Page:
Date: Thu, 23 Sep 1999 13:10:38 -0500 From: Tom Ronquillo Subject: Argentine Flirting (long) A woman friend of mine who grew up in Buenos Aires sent me the following article about piropos. Some of us on the list are old enough to remember when flirtation was a skill that was as important as how well one danced. Today, my younger latina feminista acquaintances will engage me in vociferous debate about the wrongfulness of such sexist behavior. In response, I will say to them that I am still evolving. Then I will tell them how beautiful they look when they are angry at me. Tom (El Tigre) Ronquillo salon.com > Travel May 7, 1999 URL: http://www.salon.com/travel/wlust/1999/05/07/argentina The Argentine art of flirting A young American learns to stop resisting and love the piropo. - - - - - - - - - - - - By Kaitlin Quistgaard Amid the pale purple jacaranda of Plaza San Martmn, I fell into one of those impossibly long stares that strangers engage in here. I had been in Buenos Aires a week and my inner Argentine, developed during a previous four-year love-hate battle with the place -- a battle that had ended with my return to the States two years before -- was on an unprecedented high. Pheromones were no doubt wafting up from the crowd of park-bench lovers and the full-bodied Italianate Spanish was infusing my thoughts as the night jasmine perfumed the city streets. So I playfully clung to his silvery gray eyes. We didn't trade smiles or winks, but my chest tingled with a soundless giggle. It was good to be back on the teasingly sensual Argentine streets. But that night, as the wooden plates were being cleared from a gluttonous asado in which we'd sampled every cut of beef that could be barbecued, my friend Peter challenged the longevity of such public sensuality. I didn't hear what prompted the thought, but his words rang out across the raucous dinner party: "They don't say as many piropos these days." A piropo is the most simpatico of flirtations -- a kind of street poetry that a man whispers just when he's close enough to look a woman in the eye. Traditionalists might memorize a rhyme popularized decades ago, like "Adiss florecita de arroz, maqana voy a casarme con vos." (Goodbye little rice flower, tomorrow I will marry you.) But even a mundane "!Qui piernas!" (What legs!), when delivered by a bewitching flatterer, is pure excitement -- a moment of unexpected intimacy with a stranger -- and then, before your cheeks have fully flushed, he's gone. I had come to think of the piropo as the Latin-lover cousin of the white trash catcall. In the American version, a construction worker, towering above the world on a scaffold, whistles at a bouncy giglet on the sidewalk below, drawing upon her the cruelest attention. But the piropo is subtle -- with refined machismo, it replaces public humiliation with a private fantasy of romance. At most, a person walking beside you might hear, but often no one, not even the mystery man, looks to see your response. The compliment arrives quietly, like an anonymous gift. I was horrified to think the tradition might be dying. Of course, this stunning revelation was delivered by an eccentric foreigner -- a curry-addicted Catholic who had foolishly traded Bombay for Buenos Aires a quarter-century ago, only to be generally known as el hindz, since Spanish makes no allowances for monotheistic Indians. As a non-native, non-female, Peter would have seemed an odd expert on Argentine machismo -- but even after an afternoon of sidewalk flirtation, I trusted him to know. With a fine frosting of gray hair, a well-rounded belly and deep brown eyes that barely shielded his heart from full view, Peter was always surrounded by women, playing confidant and romantic advisor to many -- including, I must admit, me. He had been my best friend in the final days of my expat extravaganza, the one who suffered through every grating argument about the narrow-mindedness that could flourish in these narrow streets -- and in my ex-lover. He also had an inquisitive mind and when we'd gone on assignment together -- he as photographer, me as journalist -- he would end up asking all the questions. Now I presumed he'd been interviewing piropeadores. Viviana leaned into the table, pushing herself into the conversation with a coquettish wink, and said, "I don't hear as many piropos these days, but it's hard to know whether that's because they say them less or they just don't say them to me." There was an eruption of little-girl giggles around the table as the women -- every one a vibrant young babe sculpted into a form-fitting dress -- inwardly tallied their recent piropos and laughed. Cecilia, with her ebony tresses and voluptuous curves, took the apparent deficit of piropos with the same good humor with which she received the verbal ogling itself. Gisela, too, shrugged off the dearth of piropos and set her fairy-blue eyes teasingly upon Felipe. He and the other men at the table tickled their wine glasses and crumbled their bread, but said nothing. I wasn't so quick to kiss the piropo goodbye. How many times had I been hurtling down Avenida Santa Fi, plagued by some inane job-related worry, only to have it washed away by a furtive smile and a flattering line? "With eyes as bright as yours, who needs the sun?" There were times when a morning greeting of "!Diosa!" (Goddess!) was enough to bring on a secret, blushing smile that lasted all day. It wasn't that I was so hard up for attention. Like many an expat, I had bound myself to Argentina with a passionately woven romance. I think, actually, I had gathered piropos like tokens of acceptance from my new country. Their delivery was predicated on the belief that I understood both the language and the culture of the piropo, which is so foreign to my American roots that if there existed some kind of world consciousness that could identify me as a yanqui, I never would have been treated to a single one. But these mysterious piropeadores behaved toward me as if I was Argentine, and it was as if by comprehending them, I became one. A bittersweet nostalgia for that seqorita I had struggled to become rippled through me as I polished off a final espresso and began the requisite round of cheek-kissing goodbyes. Peter directed the taxi to Viviana's place, where I was staying while working on a travel video. Then, sitting up front while Viviana and I commandeered the back seat, he asked the driver if it was true that they said fewer piropos these days. The taxista, who was in his 50s and surely putting in 14-hour days to make a living, agreed. "There's no time," he said flatly. "Everyone's in a hurry. There's no siesta anymore, no time to dream up silly verses." By then we had left the curving cobblestone streets and crumbling, belle ipoque barrio of San Telmo and were barreling down Avenida 9 de Julio, heralded as the widest in the world since the government bulldozed a collective of neoclassical mansions to roll out eight lanes in each direction. During the day it was a motionless sea of traffic, and even now, at 2 a.m. on a weeknight, it was busy -- quick schools of red tail lights darting past the opulent opera house and into the current of another rushing boulevard. Memories of my Argentine life cascaded down these avenues, and I recalled discomforting moments during my education in the ways of this sensual culture: It had been unnerving to learn that the piropo was not always an anonymous affair. Countless times, I had arrived at the office of some government minister or well-known executive whose secretary had put me off for weeks, and the big muckety-muck would size me up while shaking my hand and purr, "If I had known you were so beautiful, I would have agreed to the interview ages ago." At first, I would just freeze and return their winking words with an icy handshake. But gradually, as the filter through which I had been trained to view the world dissolved, I found humor in these fawning men in suits. Sure, they were sexist and a bit grotesque, but they hadn't been schooled to not say what they were really thinking. And their admission of attraction -- if you could even call it that -- seemed harmless. I suppose any feminist would have howled at my apathy, but by then I would have howled right back if I could have found the party responsible for draining the sweaty-palmed humanity, with its unchecked crushes and flirtatious freedoms, from my homeland. Over time, I came to revel in Argentina's unbridled acceptance of everyday sexuality, and with my feminist education and Seven Sisters diploma in tow, learned to offer a smile and genuine thanks to these piropador-acquaintances, before turning to the interview at hand. I awoke the next morning in the tiny twin bed in Viviana's apartment, troubled by the dwindling piropos and wondering what such a change would portend for Argentina's relationship to sexuality. If the taxi driver was right and over-busy lives were to blame, I wondered if the country would ever recover. The government was hellbent on arriving in the devoutly worshipped First World; competition, longer workdays and the American entertainment monoculture had long begun their beguiling encroachments on simpler ways of life. I could hardly bear to think that my sexual paradise -- not that of an easy lay, but one in which casual attraction had a voice -- could be Americanizing. The last thing the world needs is another prudish freak show of a country, I thought, hanging my towel beside the bidet and pulling on a sleek black dress. I slipped into a taxi and headed to La Boca. The portside brothels and bars that had witnessed the birth of Argentina's sultry tango had long given way to an impoverished barrio turned tour-bus standard. Decades ago the cheap rent had attracted artists, who converted the little houses on stilts into an outrageous palette of kaleidoscoping reds, greens and purples. Now a booming business in sidewalk watercolors and other "local crafts" attracted European and American tourists. I hadn't ventured here for six years, since the very first week of my Argentine sojourn, and wouldn't have been back if the blatant color schemes weren't perfect for TV. But it turned out to be a godsend, for here I met Oscar, a vaguely creepy street artist and tango dancer. Handsome and aging, he absolutely dripped with Argentinity beneath a pale fedora and worn blazer. My question about what time the art stalls opened prompted the first piropo of my trip: For a woman as beautiful as I, he said, the stalls would open at any hour. With a hint of a smile, I asked if it was true that they say less piropos these days. "Sadly, it is," he replied. Asking my permission, Oscar led me to a nearby park bench, arranged his silk aviator's cravat, lit up a cigarette and told me the history of piropos. "In the old days," he said, looking straight into my eyes with familiarity, "men came alone to try their luck in the New World. They left their wives and families behind. Soon there were far more men than women in Argentina. How do you get the attention of the only woman around?" His eyes followed a passing teenage girl, whose deep tan traced its way from her painted toes right up to the hem of her 4-inch skirt. "By saying the most beautiful words. It's the same as dancing the tango -- maybe you're ugly, but if you are a beautiful dancer, you have a chance." His chatter drifted toward the salacious dance and he began, as any tour book would, to tell me how it had been prohibited in Argentina until news of its European popularity reached these shores and gave it cachet with the locals. He made a valiant effort to impress me with his travels to the United States to lecture on the tango, while running his eyes over my legs. I steered him back to the piropo. "Men used to dress well, act properly and try to impress the girls. Today everything is much more aggressive," Oscar said. The famed melancholy of the tanguero spread across the elegant lines of his face. "The city runs at such speed. And women ask men out. You don't need a polished turn of phrase to get a girl to sleep with you." There was something uncomfortably forward about his manner as he said so, and for a moment I wondered if he had interpreted my pert response to his piropo as some kind of invitation. The woman my mother raised me to be wouldn't have dreamed of sharing a park bench with a flirtatious art-hawker. She would have run at the slightest sexual innuendo. But in Argentina, I could only chuckle, finding no hint of impropriety in his banter. I relaxed back into my seat."Before, I would work a piropo in my head until it was something wonderful. Then, if I impressed her enough with the verse, maybe she'd agree to have a coffee with me. If she found me interesting, maybe she'd give me her number. And maybe we'd go out again. It was all very slow." He shook his head, enraptured by the memory of a difficult, old-fashioned conquest. For a second I wondered if this story -- told by a man who had mentioned that he'd been married more than 30 years and spoke proudly of his grown daughter -- was more fantasy than truth. In any case, it was time for me to get back to work. I thanked Oscar and began to extricate myself from his reminiscences with a goodbye handshake. He insisted on giving me his card, then pulled my hand closer. "Remember," he said, reprimanding my cold exit strategy, "everything here is a kiss." His lips brushed my cheek and he took his leave with a broad smile. That evening, sitting on the floor with a glass of Malbec, I recounted the tale to Viviana. What was really going on with the piropo? After all, Oscar, that peddler of art and history and flirtation, had agreed with my friend Peter's theory that its popularity was diminishing. And like the taxista, he blamed its demise on speed and modernity. But our whole damn encounter had been a piropo. Oscar's scheme had worked on me: He'd said something charming that had enticed me to pass half the morning with him. At that Viviana nodded and broke into a rollicking laugh. I called Peter. I was eager to tell him the story of Oscar and discover the genesis for his theory of the dying piropo. Filming on my travel video was starting the next day and I was moving to a downtown hotel to join the crew, so Peter and I arranged to meet in the lobby after I checked in. I gave Viviana a goodbye kiss and headed downstairs to find a taxi. The sidewalk was busy with children coming home from soccer and ballet, and friends parting ways following an after-work drink. An unoccupied taxi was just coming into view as the silhouette of a man came up the street. I saw only dark hair, a brown coat. But then his eyes pierced mine and with the practiced flourish of a piropeador, he gestured at my luggage and asked, "Oh sweetness, must you leave so soon?" I was besieged by silent giggles and a faint blush as he disappeared into the hazy pink evening. salon.com | May 7, 1999top of page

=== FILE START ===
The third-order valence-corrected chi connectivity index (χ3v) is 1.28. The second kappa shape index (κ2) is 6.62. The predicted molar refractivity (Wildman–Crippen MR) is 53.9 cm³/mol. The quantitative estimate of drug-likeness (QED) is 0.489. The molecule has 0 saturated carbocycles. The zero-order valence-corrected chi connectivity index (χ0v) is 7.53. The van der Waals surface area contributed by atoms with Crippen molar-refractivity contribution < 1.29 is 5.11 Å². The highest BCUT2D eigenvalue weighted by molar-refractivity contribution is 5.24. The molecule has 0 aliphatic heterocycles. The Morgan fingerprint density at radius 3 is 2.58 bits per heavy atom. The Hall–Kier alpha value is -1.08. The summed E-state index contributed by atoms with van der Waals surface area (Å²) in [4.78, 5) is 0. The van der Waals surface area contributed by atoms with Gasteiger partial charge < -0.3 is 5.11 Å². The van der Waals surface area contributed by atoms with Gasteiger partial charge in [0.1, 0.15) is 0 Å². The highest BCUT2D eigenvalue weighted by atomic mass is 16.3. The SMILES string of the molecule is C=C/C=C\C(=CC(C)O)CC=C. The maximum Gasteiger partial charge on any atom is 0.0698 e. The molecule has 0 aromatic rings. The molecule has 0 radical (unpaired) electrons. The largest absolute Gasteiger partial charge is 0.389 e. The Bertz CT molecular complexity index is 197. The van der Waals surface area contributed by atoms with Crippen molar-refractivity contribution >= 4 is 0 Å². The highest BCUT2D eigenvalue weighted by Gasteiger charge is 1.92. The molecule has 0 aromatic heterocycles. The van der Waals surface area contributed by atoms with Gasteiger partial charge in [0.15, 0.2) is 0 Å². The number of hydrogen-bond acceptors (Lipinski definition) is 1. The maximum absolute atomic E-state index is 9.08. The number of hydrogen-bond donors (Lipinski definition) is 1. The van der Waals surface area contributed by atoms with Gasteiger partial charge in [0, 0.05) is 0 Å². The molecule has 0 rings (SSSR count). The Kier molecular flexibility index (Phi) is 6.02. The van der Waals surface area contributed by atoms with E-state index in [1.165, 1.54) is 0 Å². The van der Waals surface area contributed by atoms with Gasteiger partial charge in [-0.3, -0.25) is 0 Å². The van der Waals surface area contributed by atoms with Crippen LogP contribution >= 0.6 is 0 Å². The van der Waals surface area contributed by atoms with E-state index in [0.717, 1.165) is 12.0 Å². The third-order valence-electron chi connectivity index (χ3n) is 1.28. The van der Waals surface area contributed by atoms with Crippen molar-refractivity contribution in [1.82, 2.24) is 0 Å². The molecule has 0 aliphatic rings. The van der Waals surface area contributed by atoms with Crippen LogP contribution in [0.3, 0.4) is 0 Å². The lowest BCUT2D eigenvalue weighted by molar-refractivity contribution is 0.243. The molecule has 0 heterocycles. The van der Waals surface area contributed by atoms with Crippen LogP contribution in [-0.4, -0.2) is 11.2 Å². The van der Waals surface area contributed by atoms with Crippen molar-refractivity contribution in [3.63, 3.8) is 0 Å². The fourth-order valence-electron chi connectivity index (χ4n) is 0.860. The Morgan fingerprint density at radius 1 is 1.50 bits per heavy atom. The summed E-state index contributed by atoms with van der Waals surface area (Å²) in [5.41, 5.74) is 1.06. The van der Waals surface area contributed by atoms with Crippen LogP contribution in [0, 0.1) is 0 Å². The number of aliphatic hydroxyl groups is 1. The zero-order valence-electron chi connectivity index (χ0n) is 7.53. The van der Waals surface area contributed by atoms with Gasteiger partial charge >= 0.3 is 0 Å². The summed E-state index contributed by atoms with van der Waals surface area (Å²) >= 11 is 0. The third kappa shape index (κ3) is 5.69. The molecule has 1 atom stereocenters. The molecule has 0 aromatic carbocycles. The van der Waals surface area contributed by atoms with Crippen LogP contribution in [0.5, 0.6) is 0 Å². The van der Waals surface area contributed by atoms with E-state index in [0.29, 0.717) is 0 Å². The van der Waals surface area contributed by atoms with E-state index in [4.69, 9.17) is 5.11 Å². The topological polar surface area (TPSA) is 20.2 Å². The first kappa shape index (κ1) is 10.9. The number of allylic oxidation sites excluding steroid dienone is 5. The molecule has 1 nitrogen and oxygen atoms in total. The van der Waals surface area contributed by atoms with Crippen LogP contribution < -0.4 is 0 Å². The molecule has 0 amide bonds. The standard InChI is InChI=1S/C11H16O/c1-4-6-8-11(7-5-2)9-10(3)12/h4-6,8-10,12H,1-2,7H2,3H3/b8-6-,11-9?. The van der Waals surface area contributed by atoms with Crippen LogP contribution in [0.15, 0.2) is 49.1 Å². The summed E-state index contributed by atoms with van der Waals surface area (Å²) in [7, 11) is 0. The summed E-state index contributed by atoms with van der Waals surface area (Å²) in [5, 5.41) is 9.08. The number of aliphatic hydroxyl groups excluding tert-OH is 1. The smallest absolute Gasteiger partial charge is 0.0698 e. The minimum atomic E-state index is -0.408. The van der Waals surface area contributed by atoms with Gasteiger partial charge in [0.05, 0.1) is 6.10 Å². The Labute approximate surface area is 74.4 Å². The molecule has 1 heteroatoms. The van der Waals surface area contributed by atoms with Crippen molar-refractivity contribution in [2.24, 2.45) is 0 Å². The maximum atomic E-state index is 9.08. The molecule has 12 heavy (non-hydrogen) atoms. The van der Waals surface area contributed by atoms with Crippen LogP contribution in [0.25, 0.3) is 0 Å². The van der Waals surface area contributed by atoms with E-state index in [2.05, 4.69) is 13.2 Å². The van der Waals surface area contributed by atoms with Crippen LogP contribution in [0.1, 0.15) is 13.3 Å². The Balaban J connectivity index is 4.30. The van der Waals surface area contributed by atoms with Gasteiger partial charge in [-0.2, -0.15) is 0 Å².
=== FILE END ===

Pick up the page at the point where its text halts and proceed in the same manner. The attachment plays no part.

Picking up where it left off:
Date: Thu, 30 Sep 1999 13:28:36 -0400 From: SERGIO Subject: PIROPOS OF THE DAY Morocha, te moves como el Bolshoi! Brunet, you move like the Bolshoi Ballet. Hermosa, atraes tanto que sos como una pared magnetica. Beautiful, you atract so much that you are like a magnetic wall. I dedicate this piropos to all the beautiful ladies in our list.top of page